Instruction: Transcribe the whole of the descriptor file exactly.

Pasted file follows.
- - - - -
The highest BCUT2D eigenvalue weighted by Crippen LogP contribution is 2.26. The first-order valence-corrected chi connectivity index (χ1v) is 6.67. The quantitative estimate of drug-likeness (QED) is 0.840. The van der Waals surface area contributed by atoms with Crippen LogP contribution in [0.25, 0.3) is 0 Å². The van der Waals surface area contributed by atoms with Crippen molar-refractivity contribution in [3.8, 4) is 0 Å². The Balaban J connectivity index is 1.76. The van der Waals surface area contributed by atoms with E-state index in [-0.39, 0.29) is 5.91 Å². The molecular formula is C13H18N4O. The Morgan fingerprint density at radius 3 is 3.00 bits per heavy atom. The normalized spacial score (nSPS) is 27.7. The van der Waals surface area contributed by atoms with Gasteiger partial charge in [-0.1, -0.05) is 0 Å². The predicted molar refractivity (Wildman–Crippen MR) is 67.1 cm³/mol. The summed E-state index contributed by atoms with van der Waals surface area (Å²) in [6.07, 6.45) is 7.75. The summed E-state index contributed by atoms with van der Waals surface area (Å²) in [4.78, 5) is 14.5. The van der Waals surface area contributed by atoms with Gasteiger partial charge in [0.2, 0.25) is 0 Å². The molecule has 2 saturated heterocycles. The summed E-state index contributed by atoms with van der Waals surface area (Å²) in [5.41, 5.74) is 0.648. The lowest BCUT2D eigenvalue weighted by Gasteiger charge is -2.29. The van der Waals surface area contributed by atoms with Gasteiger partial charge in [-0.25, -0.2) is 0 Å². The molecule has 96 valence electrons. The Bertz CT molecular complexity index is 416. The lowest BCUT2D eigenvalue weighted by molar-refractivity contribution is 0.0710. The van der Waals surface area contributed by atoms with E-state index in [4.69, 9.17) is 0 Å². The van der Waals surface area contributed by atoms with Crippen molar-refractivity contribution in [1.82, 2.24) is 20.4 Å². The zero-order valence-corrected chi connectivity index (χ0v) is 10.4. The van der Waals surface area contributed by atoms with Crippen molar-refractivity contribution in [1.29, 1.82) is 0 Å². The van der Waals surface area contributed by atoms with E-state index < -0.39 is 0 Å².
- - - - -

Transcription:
The highest BCUT2D eigenvalue weighted by Crippen LogP contribution is 2.26. The first-order valence-corrected chi connectivity index (χ1v) is 6.67. The quantitative estimate of drug-likeness (QED) is 0.840. The van der Waals surface area contributed by atoms with Crippen LogP contribution in [0.25, 0.3) is 0 Å². The van der Waals surface area contributed by atoms with Crippen molar-refractivity contribution in [3.8, 4) is 0 Å². The Balaban J connectivity index is 1.76. The van der Waals surface area contributed by atoms with E-state index in [-0.39, 0.29) is 5.91 Å². The molecular formula is C13H18N4O. The Morgan fingerprint density at radius 3 is 3.00 bits per heavy atom. The normalized spacial score (nSPS) is 27.7. The van der Waals surface area contributed by atoms with Gasteiger partial charge in [-0.1, -0.05) is 0 Å². The predicted molar refractivity (Wildman–Crippen MR) is 67.1 cm³/mol. The summed E-state index contributed by atoms with van der Waals surface area (Å²) in [6.07, 6.45) is 7.75. The summed E-state index contributed by atoms with van der Waals surface area (Å²) in [4.78, 5) is 14.5. The van der Waals surface area contributed by atoms with Gasteiger partial charge in [0.2, 0.25) is 0 Å². The molecule has 2 saturated heterocycles. The summed E-state index contributed by atoms with van der Waals surface area (Å²) in [5.41, 5.74) is 0.648. The lowest BCUT2D eigenvalue weighted by Gasteiger charge is -2.29. The van der Waals surface area contributed by atoms with Gasteiger partial charge in [-0.25, -0.2) is 0 Å². The molecule has 96 valence electrons. The Bertz CT molecular complexity index is 416. The lowest BCUT2D eigenvalue weighted by molar-refractivity contribution is 0.0710. The van der Waals surface area contributed by atoms with E-state index in [4.69, 9.17) is 0 Å². The van der Waals surface area contributed by atoms with Crippen molar-refractivity contribution in [1.82, 2.24) is 20.4 Å². The zero-order valence-corrected chi connectivity index (χ0v) is 10.4. The van der Waals surface area contributed by atoms with Crippen molar-refractivity contribution in [1.29, 1.82) is 0 Å². The van der Waals surface area contributed by atoms with E-state index < -0.39 is 0 Å².